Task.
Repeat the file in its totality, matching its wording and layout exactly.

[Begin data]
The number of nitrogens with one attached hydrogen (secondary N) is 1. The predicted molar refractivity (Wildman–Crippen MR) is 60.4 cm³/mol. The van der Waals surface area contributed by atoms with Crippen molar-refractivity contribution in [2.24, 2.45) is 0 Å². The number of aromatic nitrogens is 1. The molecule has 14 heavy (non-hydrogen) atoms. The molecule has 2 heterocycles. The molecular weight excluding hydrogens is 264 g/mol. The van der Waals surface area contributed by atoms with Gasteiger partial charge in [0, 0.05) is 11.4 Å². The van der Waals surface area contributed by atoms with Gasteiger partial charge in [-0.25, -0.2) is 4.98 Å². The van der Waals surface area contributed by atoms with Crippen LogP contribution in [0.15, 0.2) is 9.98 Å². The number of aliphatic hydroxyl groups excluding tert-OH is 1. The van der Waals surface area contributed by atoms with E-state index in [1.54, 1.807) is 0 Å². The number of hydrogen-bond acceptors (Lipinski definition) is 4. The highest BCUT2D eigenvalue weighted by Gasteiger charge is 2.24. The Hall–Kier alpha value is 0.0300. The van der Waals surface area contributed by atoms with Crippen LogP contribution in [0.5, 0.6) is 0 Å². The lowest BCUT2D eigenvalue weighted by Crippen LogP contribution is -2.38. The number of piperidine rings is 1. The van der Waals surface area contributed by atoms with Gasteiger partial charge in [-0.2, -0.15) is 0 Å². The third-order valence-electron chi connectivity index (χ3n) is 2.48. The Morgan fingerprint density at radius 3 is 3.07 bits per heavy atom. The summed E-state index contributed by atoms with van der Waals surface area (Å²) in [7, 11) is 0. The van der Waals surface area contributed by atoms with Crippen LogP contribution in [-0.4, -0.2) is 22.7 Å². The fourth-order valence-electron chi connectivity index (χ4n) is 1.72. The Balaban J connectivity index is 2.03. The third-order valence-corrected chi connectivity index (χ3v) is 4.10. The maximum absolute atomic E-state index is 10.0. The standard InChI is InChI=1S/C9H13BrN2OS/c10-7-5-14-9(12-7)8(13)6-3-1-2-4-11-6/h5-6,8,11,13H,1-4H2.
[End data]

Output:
The number of nitrogens with one attached hydrogen (secondary N) is 1. The predicted molar refractivity (Wildman–Crippen MR) is 60.4 cm³/mol. The van der Waals surface area contributed by atoms with Crippen molar-refractivity contribution in [2.24, 2.45) is 0 Å². The number of aromatic nitrogens is 1. The molecule has 14 heavy (non-hydrogen) atoms. The molecule has 2 heterocycles. The molecular weight excluding hydrogens is 264 g/mol. The van der Waals surface area contributed by atoms with Gasteiger partial charge in [0, 0.05) is 11.4 Å². The van der Waals surface area contributed by atoms with Gasteiger partial charge in [-0.25, -0.2) is 4.98 Å². The van der Waals surface area contributed by atoms with Crippen LogP contribution in [0.15, 0.2) is 9.98 Å². The number of aliphatic hydroxyl groups excluding tert-OH is 1. The van der Waals surface area contributed by atoms with E-state index in [1.54, 1.807) is 0 Å². The number of hydrogen-bond acceptors (Lipinski definition) is 4. The highest BCUT2D eigenvalue weighted by Gasteiger charge is 2.24. The Hall–Kier alpha value is 0.0300. The van der Waals surface area contributed by atoms with Crippen LogP contribution in [0.5, 0.6) is 0 Å². The lowest BCUT2D eigenvalue weighted by Crippen LogP contribution is -2.38. The number of piperidine rings is 1. The van der Waals surface area contributed by atoms with Gasteiger partial charge in [-0.2, -0.15) is 0 Å². The third-order valence-electron chi connectivity index (χ3n) is 2.48. The Morgan fingerprint density at radius 3 is 3.07 bits per heavy atom. The summed E-state index contributed by atoms with van der Waals surface area (Å²) in [7, 11) is 0. The van der Waals surface area contributed by atoms with Crippen LogP contribution in [-0.4, -0.2) is 22.7 Å². The fourth-order valence-electron chi connectivity index (χ4n) is 1.72. The Balaban J connectivity index is 2.03. The third-order valence-corrected chi connectivity index (χ3v) is 4.10. The maximum absolute atomic E-state index is 10.0. The standard InChI is InChI=1S/C9H13BrN2OS/c10-7-5-14-9(12-7)8(13)6-3-1-2-4-11-6/h5-6,8,11,13H,1-4H2.